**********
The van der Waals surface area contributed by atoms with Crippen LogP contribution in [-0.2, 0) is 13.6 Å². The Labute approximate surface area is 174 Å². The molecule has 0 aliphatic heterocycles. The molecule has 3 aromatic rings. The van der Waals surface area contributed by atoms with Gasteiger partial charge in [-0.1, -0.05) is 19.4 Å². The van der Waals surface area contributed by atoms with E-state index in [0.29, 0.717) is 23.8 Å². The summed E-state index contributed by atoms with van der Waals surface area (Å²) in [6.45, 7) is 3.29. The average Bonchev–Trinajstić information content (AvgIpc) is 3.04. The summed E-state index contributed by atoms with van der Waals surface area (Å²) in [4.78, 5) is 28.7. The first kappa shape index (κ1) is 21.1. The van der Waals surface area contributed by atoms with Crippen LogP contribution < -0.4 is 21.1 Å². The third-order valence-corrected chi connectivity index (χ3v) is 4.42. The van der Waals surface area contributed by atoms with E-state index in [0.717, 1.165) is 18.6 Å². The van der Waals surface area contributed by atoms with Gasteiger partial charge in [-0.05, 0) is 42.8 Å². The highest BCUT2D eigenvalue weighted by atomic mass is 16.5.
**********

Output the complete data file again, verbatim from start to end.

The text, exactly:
The van der Waals surface area contributed by atoms with Crippen LogP contribution in [-0.2, 0) is 13.6 Å². The Labute approximate surface area is 174 Å². The molecule has 0 aliphatic heterocycles. The molecule has 3 aromatic rings. The van der Waals surface area contributed by atoms with Gasteiger partial charge in [-0.1, -0.05) is 19.4 Å². The van der Waals surface area contributed by atoms with E-state index in [0.29, 0.717) is 23.8 Å². The summed E-state index contributed by atoms with van der Waals surface area (Å²) in [6.45, 7) is 3.29. The average Bonchev–Trinajstić information content (AvgIpc) is 3.04. The summed E-state index contributed by atoms with van der Waals surface area (Å²) in [4.78, 5) is 28.7. The first kappa shape index (κ1) is 21.1. The van der Waals surface area contributed by atoms with Crippen LogP contribution < -0.4 is 21.1 Å². The third-order valence-corrected chi connectivity index (χ3v) is 4.42. The van der Waals surface area contributed by atoms with E-state index in [0.717, 1.165) is 18.6 Å². The van der Waals surface area contributed by atoms with Gasteiger partial charge in [-0.05, 0) is 42.8 Å². The highest BCUT2D eigenvalue weighted by atomic mass is 16.5.